History, Recent Developments
Niyazov, Turkmenbashi, Amu Darya, direct popular vote, Western firms
In May 1992 Turkmenistan adopted a new constitution to replace the one of the Soviet period. The new constitution enhanced the powers of the president. Among other provisions, it made the president head of government as well as head of state and gave the president the option to appoint a prime minister at any time. Niyazov ran unopposed in an election held in June and was reelected president by direct popular vote.
In February 1993 Niyazov announced that the government would transfer all land to private ownership within ten years as part of a comprehensive economic reform program. In December the governments of Turkmenistan and Russia granted Turkmenistan’s Russian minority dual citizenship—the first such agreement between any of the former Soviet republics—in a move to prevent a large-scale emigration of Russians from Turkmenistan. The government of Turkmenistan also agreed to allow Russian troops to be stationed indefinitely along Turkmenistan’s southern borders with Iran and Afghanistan. In May, meanwhile, Turkmenistan was the only CIS member that refused to sign a declaration of intent to form a CIS economic union. Although Turkmenistan subsequently agreed to join the economic union, it has since resisted further integration within the CIS. Turkmenistan was the only CIS member state in Central Asia to remain neutral regarding the civil war between government and Islamic rebel forces in Tajikistan, and it did not contribute troops to the CIS peacekeeping force that was deployed to that war-torn country in 1993.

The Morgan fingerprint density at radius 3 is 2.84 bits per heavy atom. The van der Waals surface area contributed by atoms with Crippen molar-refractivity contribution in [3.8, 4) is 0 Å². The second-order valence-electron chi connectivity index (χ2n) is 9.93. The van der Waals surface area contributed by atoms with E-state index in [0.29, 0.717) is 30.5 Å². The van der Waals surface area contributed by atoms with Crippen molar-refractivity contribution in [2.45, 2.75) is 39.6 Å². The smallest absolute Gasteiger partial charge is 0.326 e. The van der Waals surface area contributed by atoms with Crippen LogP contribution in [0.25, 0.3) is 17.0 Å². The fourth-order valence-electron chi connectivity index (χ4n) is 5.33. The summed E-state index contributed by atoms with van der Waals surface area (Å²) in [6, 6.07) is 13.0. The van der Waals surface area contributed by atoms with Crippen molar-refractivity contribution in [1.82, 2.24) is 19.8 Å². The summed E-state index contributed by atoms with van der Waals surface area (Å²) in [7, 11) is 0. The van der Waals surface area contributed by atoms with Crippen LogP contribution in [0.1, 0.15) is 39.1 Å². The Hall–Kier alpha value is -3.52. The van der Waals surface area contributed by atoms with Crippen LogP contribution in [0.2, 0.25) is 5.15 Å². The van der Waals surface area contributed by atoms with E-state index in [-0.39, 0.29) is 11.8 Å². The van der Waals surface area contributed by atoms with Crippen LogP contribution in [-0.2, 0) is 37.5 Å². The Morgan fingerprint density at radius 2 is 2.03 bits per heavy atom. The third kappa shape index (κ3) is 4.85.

In a national referendum held in January 1994, voters approved extending Niyazov's term until 2002 without the need for a presidential election. Elections to a new legislature called the Majlis were held in December 1994. Of the legislature’s 50 seats, 49 were filled by candidates who ran unopposed. The DPT was the only legal party at the time of the elections.
Niyazov’s style of leadership has been increasingly authoritarian, and he has developed a cult of personality. Numerous streets, public buildings, and institutions are named after him, and he is officially called Turkmenbashi (Leader of the Turkmens). Political freedoms are routinely suppressed in Turkmenistan. Niyazov’s government controls the media, and censorship is widespread because freedom of the press is not guaranteed in the constitution. The government has sought to prevent the development of a fundamentalist Islamic movement in Turkmenistan and has maintained control over the Islamic hierarchy, which publicly supports Niyazov. Niyazov has not allowed political parties other than the DPT to participate in government, forcing the opposition underground. Some opposition leaders are in exile in other CIS countries. Kuliyev resigned from his post as minister of foreign affairs in August 1992, reportedly in reaction to Niyazov's growing personality cult.
In January 1996 Turkmenistan eased tense relations with neighboring Uzbekistan by signing a package of agreements on border disputes and the sharing of the waters of the Amu Darya. Since achieving independence, Turkmenistan has strengthened its ties with Turkey, especially in the area of trade. Relations with Iran have also been amicable, and a rail line opened between the two countries in May 1996. Turkmenistan also has begun to establish a wide range of Western contacts, most notably by entering into deals with Western firms to develop the country’s rich oil and gas reserves. New distribution routes for these resources are in the process of being developed. Until recently, the only existing pipeline extended into Russia. In late December 1997 Turkmenistan opened a pipeline to Iran that could eventually extend through Turkey and into Europe. Negotiations are also under way for the possible construction of another new pipeline that would run through Afghanistan to Pakistan.
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